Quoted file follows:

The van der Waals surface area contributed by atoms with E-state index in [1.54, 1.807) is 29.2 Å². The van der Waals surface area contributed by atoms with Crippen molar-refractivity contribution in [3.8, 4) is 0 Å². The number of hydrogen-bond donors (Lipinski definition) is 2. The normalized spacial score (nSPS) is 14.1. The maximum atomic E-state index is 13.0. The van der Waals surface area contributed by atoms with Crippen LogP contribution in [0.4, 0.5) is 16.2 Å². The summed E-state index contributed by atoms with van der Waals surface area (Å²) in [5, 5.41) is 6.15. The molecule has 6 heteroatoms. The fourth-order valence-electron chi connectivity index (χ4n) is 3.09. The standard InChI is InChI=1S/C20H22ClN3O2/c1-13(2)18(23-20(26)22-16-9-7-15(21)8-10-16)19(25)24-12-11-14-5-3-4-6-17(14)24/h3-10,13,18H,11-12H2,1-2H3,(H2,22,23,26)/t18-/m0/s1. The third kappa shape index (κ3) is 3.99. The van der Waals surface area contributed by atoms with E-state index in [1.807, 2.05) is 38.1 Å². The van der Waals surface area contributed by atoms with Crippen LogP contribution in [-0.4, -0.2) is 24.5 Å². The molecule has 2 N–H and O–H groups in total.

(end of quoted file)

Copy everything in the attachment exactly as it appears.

The van der Waals surface area contributed by atoms with E-state index in [1.54, 1.807) is 29.2 Å². The van der Waals surface area contributed by atoms with Crippen molar-refractivity contribution in [3.8, 4) is 0 Å². The number of hydrogen-bond donors (Lipinski definition) is 2. The normalized spacial score (nSPS) is 14.1. The maximum atomic E-state index is 13.0. The van der Waals surface area contributed by atoms with Crippen LogP contribution in [0.4, 0.5) is 16.2 Å². The summed E-state index contributed by atoms with van der Waals surface area (Å²) in [5, 5.41) is 6.15. The molecule has 6 heteroatoms. The fourth-order valence-electron chi connectivity index (χ4n) is 3.09. The standard InChI is InChI=1S/C20H22ClN3O2/c1-13(2)18(23-20(26)22-16-9-7-15(21)8-10-16)19(25)24-12-11-14-5-3-4-6-17(14)24/h3-10,13,18H,11-12H2,1-2H3,(H2,22,23,26)/t18-/m0/s1. The third kappa shape index (κ3) is 3.99. The van der Waals surface area contributed by atoms with E-state index in [1.807, 2.05) is 38.1 Å². The van der Waals surface area contributed by atoms with Crippen LogP contribution in [-0.4, -0.2) is 24.5 Å². The molecule has 2 N–H and O–H groups in total.